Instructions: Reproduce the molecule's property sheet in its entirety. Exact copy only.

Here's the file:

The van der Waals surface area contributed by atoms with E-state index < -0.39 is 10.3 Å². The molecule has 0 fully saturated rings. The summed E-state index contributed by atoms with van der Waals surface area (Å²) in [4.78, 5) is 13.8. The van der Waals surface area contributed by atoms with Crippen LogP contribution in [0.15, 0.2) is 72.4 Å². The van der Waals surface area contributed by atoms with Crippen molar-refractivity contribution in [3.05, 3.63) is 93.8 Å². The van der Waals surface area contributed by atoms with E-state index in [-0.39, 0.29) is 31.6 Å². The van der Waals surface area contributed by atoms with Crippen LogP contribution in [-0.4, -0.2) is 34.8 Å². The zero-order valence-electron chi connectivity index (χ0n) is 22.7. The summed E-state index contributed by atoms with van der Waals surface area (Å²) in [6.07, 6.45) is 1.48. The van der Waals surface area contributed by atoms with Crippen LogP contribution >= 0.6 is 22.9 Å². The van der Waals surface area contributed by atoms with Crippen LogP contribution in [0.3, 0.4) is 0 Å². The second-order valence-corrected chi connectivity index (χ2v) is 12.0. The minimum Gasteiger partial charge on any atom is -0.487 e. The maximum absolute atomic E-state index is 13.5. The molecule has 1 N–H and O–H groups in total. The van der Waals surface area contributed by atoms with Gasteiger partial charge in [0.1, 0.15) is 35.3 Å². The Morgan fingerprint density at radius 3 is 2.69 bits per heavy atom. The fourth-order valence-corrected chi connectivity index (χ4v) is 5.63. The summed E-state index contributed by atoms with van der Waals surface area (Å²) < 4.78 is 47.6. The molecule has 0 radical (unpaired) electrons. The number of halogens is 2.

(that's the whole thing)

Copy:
The van der Waals surface area contributed by atoms with E-state index < -0.39 is 10.3 Å². The molecule has 0 fully saturated rings. The summed E-state index contributed by atoms with van der Waals surface area (Å²) in [4.78, 5) is 13.8. The van der Waals surface area contributed by atoms with Crippen LogP contribution in [0.15, 0.2) is 72.4 Å². The van der Waals surface area contributed by atoms with Crippen molar-refractivity contribution in [3.05, 3.63) is 93.8 Å². The van der Waals surface area contributed by atoms with E-state index in [-0.39, 0.29) is 31.6 Å². The van der Waals surface area contributed by atoms with Crippen LogP contribution in [-0.4, -0.2) is 34.8 Å². The zero-order valence-electron chi connectivity index (χ0n) is 22.7. The summed E-state index contributed by atoms with van der Waals surface area (Å²) in [6.07, 6.45) is 1.48. The van der Waals surface area contributed by atoms with Crippen LogP contribution >= 0.6 is 22.9 Å². The van der Waals surface area contributed by atoms with Crippen LogP contribution in [0.3, 0.4) is 0 Å². The second-order valence-corrected chi connectivity index (χ2v) is 12.0. The minimum Gasteiger partial charge on any atom is -0.487 e. The maximum absolute atomic E-state index is 13.5. The molecule has 1 N–H and O–H groups in total. The van der Waals surface area contributed by atoms with Gasteiger partial charge in [0.1, 0.15) is 35.3 Å². The Morgan fingerprint density at radius 3 is 2.69 bits per heavy atom. The fourth-order valence-corrected chi connectivity index (χ4v) is 5.63. The summed E-state index contributed by atoms with van der Waals surface area (Å²) < 4.78 is 47.6. The molecule has 0 radical (unpaired) electrons. The number of halogens is 2.